Rosa DORTMUND
Common Name: kordesii rose 
Type: Deciduous shrub
Family: Rosaceae
Zone: 5 to 9
Height: 6.00 to 10.00 feet
Spread: 4.00 to 6.00 feet
Bloom Time: May to frost
Bloom Description: Scarlet with white eyes
Sun: Full sun
Water: Medium
Maintenance: Medium
Flower: Showy, Fragrant, Good Cut, Good Dried
Attracts: Butterflies
Other: Thorns

Culture

Best grown in medium moisture, slightly acidic, well-drained garden loams in full sun to very light shade. Best flowering and disease resistance generally occur in full sun, however. Water deeply and regularly (mornings are best). Avoid overhead watering. Good air circulation promotes vigorous and healthy growth and helps control foliar diseases. Summer mulch helps retain moisture, keeps roots cool and discourages weeds. Remove spent flowers to encourage rebloom. Crowns need winter protection in cold winter areas such as St. Louis. Remove and destroy diseased leaves from plants, as practicable, and clean up and destroy dead leaves from the ground around the plants both during the growing season and as part of a thorough cleanup during winter (dormant season). Prune as needed in late winter to early spring.

Avoid pruning for the first two years after planting to allow the canes of this climber to develop.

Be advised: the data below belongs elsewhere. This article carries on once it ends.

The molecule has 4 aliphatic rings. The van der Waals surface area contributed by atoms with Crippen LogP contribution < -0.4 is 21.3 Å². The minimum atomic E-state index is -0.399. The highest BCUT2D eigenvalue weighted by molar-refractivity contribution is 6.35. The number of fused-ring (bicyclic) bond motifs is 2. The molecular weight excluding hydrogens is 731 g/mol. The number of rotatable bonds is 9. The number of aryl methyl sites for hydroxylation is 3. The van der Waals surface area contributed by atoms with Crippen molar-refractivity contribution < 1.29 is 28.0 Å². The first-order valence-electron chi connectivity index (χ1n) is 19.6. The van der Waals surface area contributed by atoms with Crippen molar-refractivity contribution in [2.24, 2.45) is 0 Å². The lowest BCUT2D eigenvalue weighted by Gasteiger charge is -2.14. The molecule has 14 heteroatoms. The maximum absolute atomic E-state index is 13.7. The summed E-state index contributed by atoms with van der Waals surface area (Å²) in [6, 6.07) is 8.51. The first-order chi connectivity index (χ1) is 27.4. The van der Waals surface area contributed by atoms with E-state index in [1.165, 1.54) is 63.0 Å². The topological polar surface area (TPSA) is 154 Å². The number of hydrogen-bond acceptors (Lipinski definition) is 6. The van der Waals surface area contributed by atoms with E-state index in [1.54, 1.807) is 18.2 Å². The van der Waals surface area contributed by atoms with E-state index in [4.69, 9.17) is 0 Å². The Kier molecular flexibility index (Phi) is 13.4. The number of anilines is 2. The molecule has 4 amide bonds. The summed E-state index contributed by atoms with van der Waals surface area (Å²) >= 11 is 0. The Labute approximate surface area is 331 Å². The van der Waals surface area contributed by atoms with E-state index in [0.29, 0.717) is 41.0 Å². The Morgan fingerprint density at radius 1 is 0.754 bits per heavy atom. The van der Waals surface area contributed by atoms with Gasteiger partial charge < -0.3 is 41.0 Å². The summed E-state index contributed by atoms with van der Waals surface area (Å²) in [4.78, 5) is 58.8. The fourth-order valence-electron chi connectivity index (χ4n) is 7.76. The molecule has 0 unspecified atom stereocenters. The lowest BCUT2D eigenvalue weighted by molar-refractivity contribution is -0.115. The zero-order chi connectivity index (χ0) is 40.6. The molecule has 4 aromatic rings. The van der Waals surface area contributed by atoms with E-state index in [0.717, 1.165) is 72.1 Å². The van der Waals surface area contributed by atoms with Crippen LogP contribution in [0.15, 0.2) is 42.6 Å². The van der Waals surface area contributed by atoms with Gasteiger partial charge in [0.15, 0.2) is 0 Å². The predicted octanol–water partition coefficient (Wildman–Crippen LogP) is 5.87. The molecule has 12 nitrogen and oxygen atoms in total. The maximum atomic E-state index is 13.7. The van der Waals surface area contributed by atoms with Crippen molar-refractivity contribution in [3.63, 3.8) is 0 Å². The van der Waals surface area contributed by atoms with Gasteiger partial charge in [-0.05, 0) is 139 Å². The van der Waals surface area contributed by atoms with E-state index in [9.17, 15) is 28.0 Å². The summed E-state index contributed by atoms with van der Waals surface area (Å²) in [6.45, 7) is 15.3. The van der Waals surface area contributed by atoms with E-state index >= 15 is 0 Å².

Noteworthy Characteristics

Rosa is a genus of about 150 species of deciduous (occasionally evergreen) shrubs and climbers noted for their beautiful, often fragrant, single, semidouble or double flowers which are borne singly or in clusters on often prickly stems clad with 5-9 leaflets often having toothed margins.

Climbing roses usually need support by securing to a pillar, fence or wall but some can be grown more as a shrub. Some are also suitable as a groundcover. Many rebloom throughout summer but some flower just once in spring.

Genus name comes from the Latin name.

DORTMUND, a kordesii rose, is a climbing or pillar rose which typically grows 8-10' tall. Can also be grown as a 4-6' tall free-standing shrub. Features profuse clusters of fragrant, crimson red, single flowers (to 3" across) with white eyes. Blooms freely from late spring to frost. Glossy, dark green foliage. Orange hips.

Problems

Roses are susceptible to a large number of diseases, the most common of which are black spot, powdery mildew, rust and rose rosette. Although good cultural practices are the first line of defense in disease control, regular preventative fungicide applications throughout the growing season are usually required, particularly in humid climates with regular summer rainfall such as the St. Louis area. Potential insect problems include aphids, beetles, borers, scale, thrips, rose midges, leafhoppers and spider mites. Local rose associations and extension services are usually able to offer specific recommendations and advice for selecting and growing roses.

'Dortmund' has excellent resistance to the aforementioned foliar diseases.

Uses

Best as a climber rose for walls, arbors, trellises, along fences or around pillars.

May also be grown as a shrub.